the degree to which the United States should stress a unilateral or multilateral approach in defining and implementing our non-proliferation policy. For example, we must recognize that fundamental differences may exist between the US and other supplier and recipient states on the best way to control proliferation; and that unilateral US policies may lead to unproductive or possibly counterproductive non-proliferation results.

the need to assess the longer-term costs as well as benefits of short-term non-proliferation policy measures. Total denial of safeguarded nuclear assistance to a given country could, for example, lead that country to undertake development of indigenous and uncontrolled nuclear weap-ons capability.

Against this background of policy considerations and major is-sues, the following section presents the detailed options and recommendations to allow policy decisions consistent with the overall strategy outlined above.

[Omitted here is Part II: Policy Options and Recommendations.]

  1. Source: National Archives, RG 383, Records of the Arms Control and Disarmament Agency, Office of the Director, Subject Files Pertaining to Presidential Review Memoranda and Directives, MEMCONS with Foreign Officials, and National Security Decision and Study Memoranda, May 1963–October 1980, Accession #383–98–0053, Box 1, Presidential Review Memorandum/NSC–15—Nuclear Non-Proliferation Policy, January–March 1977. Confidential.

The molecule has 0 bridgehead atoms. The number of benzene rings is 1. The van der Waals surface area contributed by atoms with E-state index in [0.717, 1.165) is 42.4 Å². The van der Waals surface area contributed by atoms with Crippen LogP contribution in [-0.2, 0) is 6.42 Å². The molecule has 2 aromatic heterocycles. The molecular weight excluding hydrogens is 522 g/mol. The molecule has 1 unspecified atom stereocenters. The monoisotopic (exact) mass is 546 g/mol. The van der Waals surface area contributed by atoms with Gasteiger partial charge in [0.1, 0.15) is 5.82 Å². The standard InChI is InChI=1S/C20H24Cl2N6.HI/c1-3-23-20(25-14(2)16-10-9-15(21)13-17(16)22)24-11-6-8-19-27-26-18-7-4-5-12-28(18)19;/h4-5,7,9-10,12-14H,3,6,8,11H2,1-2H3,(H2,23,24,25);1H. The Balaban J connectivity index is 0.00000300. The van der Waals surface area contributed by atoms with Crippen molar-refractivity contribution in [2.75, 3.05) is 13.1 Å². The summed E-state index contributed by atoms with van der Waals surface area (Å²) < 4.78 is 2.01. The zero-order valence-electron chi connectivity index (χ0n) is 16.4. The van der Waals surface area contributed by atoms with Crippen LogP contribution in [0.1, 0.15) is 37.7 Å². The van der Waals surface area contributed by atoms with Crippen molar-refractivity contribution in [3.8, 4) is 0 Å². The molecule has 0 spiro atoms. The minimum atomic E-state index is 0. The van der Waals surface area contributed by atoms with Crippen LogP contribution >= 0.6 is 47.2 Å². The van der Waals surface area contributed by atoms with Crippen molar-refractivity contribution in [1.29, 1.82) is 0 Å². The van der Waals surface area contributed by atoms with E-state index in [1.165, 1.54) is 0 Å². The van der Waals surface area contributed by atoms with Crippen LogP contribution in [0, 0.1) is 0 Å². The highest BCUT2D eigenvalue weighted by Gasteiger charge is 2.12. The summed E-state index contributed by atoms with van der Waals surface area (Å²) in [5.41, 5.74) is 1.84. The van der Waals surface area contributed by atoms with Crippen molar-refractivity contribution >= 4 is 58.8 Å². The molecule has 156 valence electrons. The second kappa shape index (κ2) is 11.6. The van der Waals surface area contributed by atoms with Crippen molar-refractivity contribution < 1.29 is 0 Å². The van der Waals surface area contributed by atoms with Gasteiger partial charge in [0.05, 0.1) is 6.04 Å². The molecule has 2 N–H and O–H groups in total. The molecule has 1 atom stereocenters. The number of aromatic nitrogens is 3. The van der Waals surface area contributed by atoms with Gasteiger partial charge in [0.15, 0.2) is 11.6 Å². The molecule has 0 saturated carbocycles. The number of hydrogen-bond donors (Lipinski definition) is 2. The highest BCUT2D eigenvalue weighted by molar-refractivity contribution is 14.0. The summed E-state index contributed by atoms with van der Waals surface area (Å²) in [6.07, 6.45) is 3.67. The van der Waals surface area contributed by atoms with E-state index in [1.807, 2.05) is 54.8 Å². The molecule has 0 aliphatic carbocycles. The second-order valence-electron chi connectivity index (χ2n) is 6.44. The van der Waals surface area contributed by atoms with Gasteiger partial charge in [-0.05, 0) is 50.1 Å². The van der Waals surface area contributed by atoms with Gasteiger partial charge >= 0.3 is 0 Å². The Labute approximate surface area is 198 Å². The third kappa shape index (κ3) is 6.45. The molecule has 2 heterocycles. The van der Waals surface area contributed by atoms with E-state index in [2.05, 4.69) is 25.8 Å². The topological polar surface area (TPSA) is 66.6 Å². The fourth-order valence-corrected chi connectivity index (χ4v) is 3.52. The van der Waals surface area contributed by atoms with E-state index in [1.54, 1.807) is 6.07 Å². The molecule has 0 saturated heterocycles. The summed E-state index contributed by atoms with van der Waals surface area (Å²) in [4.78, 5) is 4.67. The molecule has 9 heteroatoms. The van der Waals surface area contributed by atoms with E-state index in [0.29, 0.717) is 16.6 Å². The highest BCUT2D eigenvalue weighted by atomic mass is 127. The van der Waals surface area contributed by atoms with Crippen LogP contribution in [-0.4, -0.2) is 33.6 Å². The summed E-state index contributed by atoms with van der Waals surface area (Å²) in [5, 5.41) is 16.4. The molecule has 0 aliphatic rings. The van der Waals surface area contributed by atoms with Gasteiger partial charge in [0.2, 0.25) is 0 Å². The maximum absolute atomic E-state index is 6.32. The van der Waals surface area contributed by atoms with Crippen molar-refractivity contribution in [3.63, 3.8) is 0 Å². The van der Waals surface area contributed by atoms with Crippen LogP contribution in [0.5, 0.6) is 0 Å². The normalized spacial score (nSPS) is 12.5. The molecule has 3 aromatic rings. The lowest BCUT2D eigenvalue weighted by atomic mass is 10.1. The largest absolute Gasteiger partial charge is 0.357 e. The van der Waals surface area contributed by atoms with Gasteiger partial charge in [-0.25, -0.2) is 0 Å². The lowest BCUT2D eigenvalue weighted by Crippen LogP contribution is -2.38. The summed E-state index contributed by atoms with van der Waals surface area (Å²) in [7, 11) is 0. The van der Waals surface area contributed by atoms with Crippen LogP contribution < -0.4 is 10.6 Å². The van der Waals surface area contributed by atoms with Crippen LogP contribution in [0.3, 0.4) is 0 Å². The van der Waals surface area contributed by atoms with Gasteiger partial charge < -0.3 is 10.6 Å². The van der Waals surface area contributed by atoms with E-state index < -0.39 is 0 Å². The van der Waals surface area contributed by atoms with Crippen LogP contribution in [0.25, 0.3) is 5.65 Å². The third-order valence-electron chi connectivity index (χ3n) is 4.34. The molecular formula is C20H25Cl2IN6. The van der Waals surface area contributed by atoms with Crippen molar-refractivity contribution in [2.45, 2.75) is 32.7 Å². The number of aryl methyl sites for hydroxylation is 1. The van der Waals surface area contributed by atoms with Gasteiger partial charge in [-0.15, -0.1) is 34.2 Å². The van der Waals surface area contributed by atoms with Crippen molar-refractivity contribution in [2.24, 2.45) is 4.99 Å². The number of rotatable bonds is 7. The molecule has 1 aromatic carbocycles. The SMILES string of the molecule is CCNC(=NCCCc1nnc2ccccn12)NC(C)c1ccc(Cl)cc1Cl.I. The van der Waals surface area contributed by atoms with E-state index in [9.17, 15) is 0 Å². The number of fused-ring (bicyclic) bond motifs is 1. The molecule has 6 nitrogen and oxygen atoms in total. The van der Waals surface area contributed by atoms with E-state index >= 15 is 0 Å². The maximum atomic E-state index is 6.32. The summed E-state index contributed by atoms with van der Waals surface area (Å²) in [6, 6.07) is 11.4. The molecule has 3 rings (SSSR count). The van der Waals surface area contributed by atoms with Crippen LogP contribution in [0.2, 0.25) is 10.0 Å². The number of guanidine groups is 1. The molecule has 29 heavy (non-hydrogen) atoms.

2. See Document 317.
  3. Detailed analyses of these issues and options were prepared as a basis for this report and are available. [Footnote is in the original.]
  4. See Foreign Relations, 1969–1976, vol. E–8, Documents on South Asia, 1973–1976, Documents 161, 162, 163, 164, 167, 168, 169, and 161.
  5. See footnote 2, Document 317.
  6. On September 25, 1976, in San Diego, Carter pledged that “if elected President, he would halt further arms sales of nuclear power technology and nuclear reactor fuel to any nation that refused to forgo nuclear weapons development or insisted on building its own national plant for reprocessing reactor fuel.” (Charles Mohr, “Carter Vows a Curb on Nuclear Exports to Bar Arms Spread,” New York Times, September 26, 1976, p. 1)
  7. Consensus, as used here and subsequently in the report refers to the working level only, and not necessarily to official Agency views. [Footnote is in the original.]
  8. In this report and in the NPT, only the US, UK, France, USSR and China are considered NWS. All others, including India, are NNWS. [Footnote is in the original.]